[photopress:MBA_Postfradiuates_Beijing.jpg,full,alignright]China’s national postgraduate entrance exam with 1.2 million registered participants, 6.3% down from 2007 and the first drop in almost a decade.
The number of people registering to take the examination soared from 319,000 in 1999 to 1.28 million last year, an average annual increase of 17.2%. The current drop left could be attributed to a changing employment market, the reduced quality of postgraduate education and increasing costs in postgraduate courses.
China began expanding its university recruitment in 1999 and the number of college graduates had reached record high for years. This has led to tough competition for employment.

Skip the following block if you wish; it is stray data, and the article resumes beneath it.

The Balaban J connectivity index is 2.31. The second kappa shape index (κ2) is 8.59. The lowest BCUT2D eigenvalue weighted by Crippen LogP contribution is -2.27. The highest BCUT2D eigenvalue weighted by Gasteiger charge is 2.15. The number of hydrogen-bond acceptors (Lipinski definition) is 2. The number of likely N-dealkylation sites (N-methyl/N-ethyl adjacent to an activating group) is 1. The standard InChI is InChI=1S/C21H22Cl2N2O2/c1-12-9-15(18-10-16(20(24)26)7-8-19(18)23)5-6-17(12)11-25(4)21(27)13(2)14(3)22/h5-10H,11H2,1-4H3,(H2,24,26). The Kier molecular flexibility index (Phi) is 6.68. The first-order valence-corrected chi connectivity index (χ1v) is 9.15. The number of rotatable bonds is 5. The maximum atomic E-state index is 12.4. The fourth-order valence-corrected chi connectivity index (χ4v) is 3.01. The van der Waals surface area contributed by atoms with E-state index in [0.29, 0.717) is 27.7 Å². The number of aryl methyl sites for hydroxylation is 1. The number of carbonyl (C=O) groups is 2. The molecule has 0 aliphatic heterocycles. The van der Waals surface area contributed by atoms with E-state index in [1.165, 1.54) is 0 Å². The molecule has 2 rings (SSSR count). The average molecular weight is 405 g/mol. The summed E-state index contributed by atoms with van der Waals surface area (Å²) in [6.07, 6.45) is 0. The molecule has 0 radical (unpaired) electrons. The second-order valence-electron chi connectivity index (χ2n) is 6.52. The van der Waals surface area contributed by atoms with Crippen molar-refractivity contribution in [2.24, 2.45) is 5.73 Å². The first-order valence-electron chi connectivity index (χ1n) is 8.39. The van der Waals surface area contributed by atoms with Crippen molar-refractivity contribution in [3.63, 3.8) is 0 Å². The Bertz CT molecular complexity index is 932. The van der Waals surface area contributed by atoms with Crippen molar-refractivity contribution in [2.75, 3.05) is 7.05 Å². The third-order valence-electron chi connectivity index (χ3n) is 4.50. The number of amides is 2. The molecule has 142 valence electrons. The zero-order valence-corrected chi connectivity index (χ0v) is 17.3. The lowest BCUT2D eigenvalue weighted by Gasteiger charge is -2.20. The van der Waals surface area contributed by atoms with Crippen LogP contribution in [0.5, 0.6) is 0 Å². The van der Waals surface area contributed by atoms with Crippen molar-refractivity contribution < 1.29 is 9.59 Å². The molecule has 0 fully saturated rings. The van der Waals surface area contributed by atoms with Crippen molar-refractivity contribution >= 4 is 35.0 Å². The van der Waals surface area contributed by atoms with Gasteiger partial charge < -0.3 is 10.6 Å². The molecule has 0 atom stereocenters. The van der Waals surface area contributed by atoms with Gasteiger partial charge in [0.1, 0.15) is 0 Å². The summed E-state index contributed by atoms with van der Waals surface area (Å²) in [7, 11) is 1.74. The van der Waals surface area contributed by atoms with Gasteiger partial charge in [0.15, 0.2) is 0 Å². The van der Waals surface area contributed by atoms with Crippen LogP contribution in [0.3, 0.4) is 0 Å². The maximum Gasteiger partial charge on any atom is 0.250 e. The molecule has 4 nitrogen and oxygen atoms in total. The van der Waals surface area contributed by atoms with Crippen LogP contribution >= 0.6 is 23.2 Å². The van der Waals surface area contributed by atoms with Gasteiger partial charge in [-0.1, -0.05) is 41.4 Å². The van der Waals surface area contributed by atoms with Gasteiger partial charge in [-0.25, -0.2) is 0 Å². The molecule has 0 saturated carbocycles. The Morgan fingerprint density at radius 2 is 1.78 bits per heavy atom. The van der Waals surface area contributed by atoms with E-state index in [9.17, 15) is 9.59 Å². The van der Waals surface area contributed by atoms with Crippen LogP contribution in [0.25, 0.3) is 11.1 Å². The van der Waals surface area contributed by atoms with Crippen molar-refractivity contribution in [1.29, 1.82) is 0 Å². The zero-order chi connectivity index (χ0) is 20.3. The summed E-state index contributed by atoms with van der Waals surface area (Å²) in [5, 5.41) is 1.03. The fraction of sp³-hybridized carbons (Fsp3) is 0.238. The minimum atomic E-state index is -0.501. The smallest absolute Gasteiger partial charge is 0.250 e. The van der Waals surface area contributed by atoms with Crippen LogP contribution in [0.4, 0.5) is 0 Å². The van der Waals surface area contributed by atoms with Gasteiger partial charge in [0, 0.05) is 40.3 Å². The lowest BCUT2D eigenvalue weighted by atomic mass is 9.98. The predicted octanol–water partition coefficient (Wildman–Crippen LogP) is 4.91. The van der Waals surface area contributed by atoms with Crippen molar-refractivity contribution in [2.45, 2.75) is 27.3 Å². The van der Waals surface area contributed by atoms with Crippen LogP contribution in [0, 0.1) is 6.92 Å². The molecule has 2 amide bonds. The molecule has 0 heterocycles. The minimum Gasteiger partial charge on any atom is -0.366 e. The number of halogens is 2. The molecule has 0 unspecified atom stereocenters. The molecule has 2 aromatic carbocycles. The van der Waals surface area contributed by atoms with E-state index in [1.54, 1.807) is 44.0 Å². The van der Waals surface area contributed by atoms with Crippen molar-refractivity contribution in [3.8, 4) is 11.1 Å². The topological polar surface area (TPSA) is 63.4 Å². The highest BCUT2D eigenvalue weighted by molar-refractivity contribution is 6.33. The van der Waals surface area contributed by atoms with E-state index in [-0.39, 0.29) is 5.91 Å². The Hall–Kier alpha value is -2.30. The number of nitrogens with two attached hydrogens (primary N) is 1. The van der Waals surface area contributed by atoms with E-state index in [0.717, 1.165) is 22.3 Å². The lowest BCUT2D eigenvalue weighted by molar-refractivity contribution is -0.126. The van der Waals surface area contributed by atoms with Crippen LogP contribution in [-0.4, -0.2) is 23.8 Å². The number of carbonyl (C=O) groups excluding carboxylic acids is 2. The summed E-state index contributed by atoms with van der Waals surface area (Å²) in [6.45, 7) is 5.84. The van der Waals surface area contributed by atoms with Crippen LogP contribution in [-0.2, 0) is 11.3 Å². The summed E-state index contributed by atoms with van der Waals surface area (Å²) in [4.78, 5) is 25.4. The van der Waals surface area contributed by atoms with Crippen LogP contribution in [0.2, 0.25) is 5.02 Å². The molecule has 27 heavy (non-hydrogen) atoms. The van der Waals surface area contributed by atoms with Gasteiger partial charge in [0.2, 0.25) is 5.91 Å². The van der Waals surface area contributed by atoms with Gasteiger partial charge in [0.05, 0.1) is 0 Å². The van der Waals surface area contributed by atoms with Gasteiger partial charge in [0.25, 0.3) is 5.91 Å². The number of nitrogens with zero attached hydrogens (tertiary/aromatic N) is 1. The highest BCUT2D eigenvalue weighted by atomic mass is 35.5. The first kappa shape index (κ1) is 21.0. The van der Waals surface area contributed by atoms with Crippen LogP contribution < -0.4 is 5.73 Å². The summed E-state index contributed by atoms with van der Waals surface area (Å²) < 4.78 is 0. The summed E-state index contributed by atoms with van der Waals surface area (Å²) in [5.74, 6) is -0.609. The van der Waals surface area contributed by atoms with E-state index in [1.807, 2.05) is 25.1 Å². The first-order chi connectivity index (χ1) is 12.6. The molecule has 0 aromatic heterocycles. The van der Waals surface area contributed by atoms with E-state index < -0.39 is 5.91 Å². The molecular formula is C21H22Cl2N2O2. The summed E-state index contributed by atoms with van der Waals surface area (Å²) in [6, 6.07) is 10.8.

This year’s output is expected to be 5.5 million graduates.
Currently, about 1.5 million people are studying in graduate courses nationwide.
A Peking University Public Policy Institute report issued last month said 66.66% of graduates with a master’s degree found jobs in July. This was only slightly higher than the 65.52% for those with a bachelor’s degree.
There is also the problem of changing attitudes of employers.
Zhang Changwu who runs a company in the southern Guangxi Zhuang Autonomous Region said, ‘We are looking for employees who are worth the pay. If a graduate and postgraduate have similar skills and experience, we will pick the former for the sake of a lower salary.’
Mao Zuheng, a University of Science and Technology Beijing expert said society, including employers, are more rational towards degree and diploma holders and many are inclined to take account of skill and experience.
Professor Qian Zongfan of Guangxi Normal University reasoned that while the number of graduate students had increased, the number of faculty had not. He said, ‘Obviously, students will not receive as good training as before. A tutor might have 20 to 30 students now, compared with two or three 10 years ago,’
Source: China News